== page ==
FOR the first time in 30 years, one of Britain’s rarest and most endearing mammals, the water vole, could now be spotted swimming by the river banks of its former home on the National Trust’s Holnicote Estate on Exmoor.
Early in September, 150 water voles were reintroduced at six carefully chosen sites on the estate, the Trust’s first reintroduction of these delightful animals in the South West. The water vole is Britain’s fastest declining land mammal, but now they are being given a new start in a healthy environment, where they should breed and flourish.
The Trust believes that water voles can once more become an important and integral part of the whole ecology of Holnicote, contributing to the richness of the wildlife and giving future generations the chance to get to know these much-loved little creatures, which were immortalised as Ratty in Kenneth Graham’s classic Wind in the Willows.
Rangers, helped by special ‘vole-unteers’, students and the public will record their presence and behaviour. The streams and banks can be easily seen from many of the walks on the estate, and as water voles are active during the day visitors have a chance of seeing one.
Alex Raeder, the National Trust’s South West Conservation Manager, says: “I remember being enchanted by these creatures as a child, and hugely welcome their return. They were once a vital part of the Holnicote ecosystem, and could be again. This ambitious project not only brings back to its rightful home a much-loved small animal, which sadly became locally extinct due to human activity, but also adds to the whole wealth of wildlife and enjoyment of this wild and stunning estate.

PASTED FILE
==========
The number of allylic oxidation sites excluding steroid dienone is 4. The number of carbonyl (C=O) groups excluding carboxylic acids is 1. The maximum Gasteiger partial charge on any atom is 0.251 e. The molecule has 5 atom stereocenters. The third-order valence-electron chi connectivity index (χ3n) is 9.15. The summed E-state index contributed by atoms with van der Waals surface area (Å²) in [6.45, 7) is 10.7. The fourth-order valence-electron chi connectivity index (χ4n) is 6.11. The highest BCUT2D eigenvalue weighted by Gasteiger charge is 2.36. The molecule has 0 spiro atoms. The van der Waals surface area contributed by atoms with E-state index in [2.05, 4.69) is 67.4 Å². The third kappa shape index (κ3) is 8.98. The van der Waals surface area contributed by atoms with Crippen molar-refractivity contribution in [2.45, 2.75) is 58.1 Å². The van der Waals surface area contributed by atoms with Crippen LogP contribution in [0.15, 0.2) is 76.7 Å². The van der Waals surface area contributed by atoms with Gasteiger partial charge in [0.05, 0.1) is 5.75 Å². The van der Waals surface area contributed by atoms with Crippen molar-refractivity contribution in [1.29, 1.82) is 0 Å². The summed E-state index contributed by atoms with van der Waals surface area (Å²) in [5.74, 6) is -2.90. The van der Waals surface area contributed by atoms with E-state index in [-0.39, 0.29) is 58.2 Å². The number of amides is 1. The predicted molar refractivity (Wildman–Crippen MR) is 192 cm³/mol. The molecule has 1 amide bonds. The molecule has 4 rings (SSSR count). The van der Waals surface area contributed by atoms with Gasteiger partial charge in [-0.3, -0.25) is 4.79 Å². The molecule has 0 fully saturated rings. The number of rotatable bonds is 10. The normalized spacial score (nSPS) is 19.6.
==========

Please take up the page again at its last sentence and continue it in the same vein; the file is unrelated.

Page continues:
“In true Wind in the Willows style, these voles should soon be busy burrowing into the muddy banks and creating more natural-looking edges to streams with shady pools that are great for so many other small creatures.”
Water voles became endangered for two main reasons – the degradation, fragmentation and loss of habitat due to farming intensification and urbanisation after the Second World War, and North American mink – predators of the vole – escaping, or deliberately bring released, from fur farms (especially in the 1970s and 80s). Mink can be voracious predators of voles. In preparation for the vole reintroduction, on-going investigations on the Holnicote Estate have to date found no evidence of the American mink that might threaten their return.
On the Holnicote Estate, the Trust rangers and tenant farmers are working together to improve agricultural practices for the benefit of wildlife conservation and for floodplain and river management. The Porlock Vale Catchment of the River Horner and River Aller lies in the north-east of Exmoor National Park.
The aim is to help slow water run-off from the uplands of Exmoor using natural flood management methods in the Porlock Vale streams, and reconnect the rivers with their floodplains in other areas.
Pictured: Bossington and Porlock, ©National Trust/Jeanette Heard; Alex Raeder and water vole, and water vole, ©NT/Steve Hayward